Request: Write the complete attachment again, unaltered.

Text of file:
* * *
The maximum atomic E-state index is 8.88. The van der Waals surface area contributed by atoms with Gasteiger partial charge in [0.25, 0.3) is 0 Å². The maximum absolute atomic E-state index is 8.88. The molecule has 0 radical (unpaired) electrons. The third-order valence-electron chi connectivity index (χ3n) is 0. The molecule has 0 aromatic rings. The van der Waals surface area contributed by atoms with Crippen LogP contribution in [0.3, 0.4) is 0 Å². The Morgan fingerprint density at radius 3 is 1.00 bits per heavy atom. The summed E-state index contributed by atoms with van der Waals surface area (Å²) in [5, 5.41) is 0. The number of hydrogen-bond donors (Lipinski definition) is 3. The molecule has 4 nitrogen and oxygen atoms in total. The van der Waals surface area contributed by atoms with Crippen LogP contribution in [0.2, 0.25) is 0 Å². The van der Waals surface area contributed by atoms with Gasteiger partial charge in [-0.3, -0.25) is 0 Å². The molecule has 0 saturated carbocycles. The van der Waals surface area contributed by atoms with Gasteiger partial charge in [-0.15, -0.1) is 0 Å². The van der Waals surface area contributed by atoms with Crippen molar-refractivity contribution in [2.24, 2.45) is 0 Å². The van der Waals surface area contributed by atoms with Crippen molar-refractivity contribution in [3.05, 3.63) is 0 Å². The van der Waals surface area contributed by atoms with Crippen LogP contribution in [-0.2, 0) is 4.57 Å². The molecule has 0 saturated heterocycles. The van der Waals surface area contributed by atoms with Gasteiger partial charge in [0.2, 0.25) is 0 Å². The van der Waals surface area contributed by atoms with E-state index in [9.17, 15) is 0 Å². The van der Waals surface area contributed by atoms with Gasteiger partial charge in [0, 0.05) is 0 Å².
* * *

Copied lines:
The maximum atomic E-state index is 8.88. The van der Waals surface area contributed by atoms with Gasteiger partial charge in [0.25, 0.3) is 0 Å². The maximum absolute atomic E-state index is 8.88. The molecule has 0 radical (unpaired) electrons. The third-order valence-electron chi connectivity index (χ3n) is 0. The molecule has 0 aromatic rings. The van der Waals surface area contributed by atoms with Crippen LogP contribution in [0.3, 0.4) is 0 Å². The Morgan fingerprint density at radius 3 is 1.00 bits per heavy atom. The summed E-state index contributed by atoms with van der Waals surface area (Å²) in [5, 5.41) is 0. The number of hydrogen-bond donors (Lipinski definition) is 3. The molecule has 4 nitrogen and oxygen atoms in total. The van der Waals surface area contributed by atoms with Crippen LogP contribution in [0.2, 0.25) is 0 Å². The van der Waals surface area contributed by atoms with Gasteiger partial charge in [-0.3, -0.25) is 0 Å². The molecule has 0 saturated carbocycles. The van der Waals surface area contributed by atoms with Gasteiger partial charge in [-0.15, -0.1) is 0 Å². The van der Waals surface area contributed by atoms with Crippen molar-refractivity contribution in [2.24, 2.45) is 0 Å². The van der Waals surface area contributed by atoms with Crippen molar-refractivity contribution in [3.05, 3.63) is 0 Å². The van der Waals surface area contributed by atoms with Crippen LogP contribution in [-0.2, 0) is 4.57 Å². The molecule has 0 saturated heterocycles. The van der Waals surface area contributed by atoms with Gasteiger partial charge in [0.2, 0.25) is 0 Å². The van der Waals surface area contributed by atoms with E-state index in [9.17, 15) is 0 Å². The van der Waals surface area contributed by atoms with Gasteiger partial charge in [0, 0.05) is 0 Å².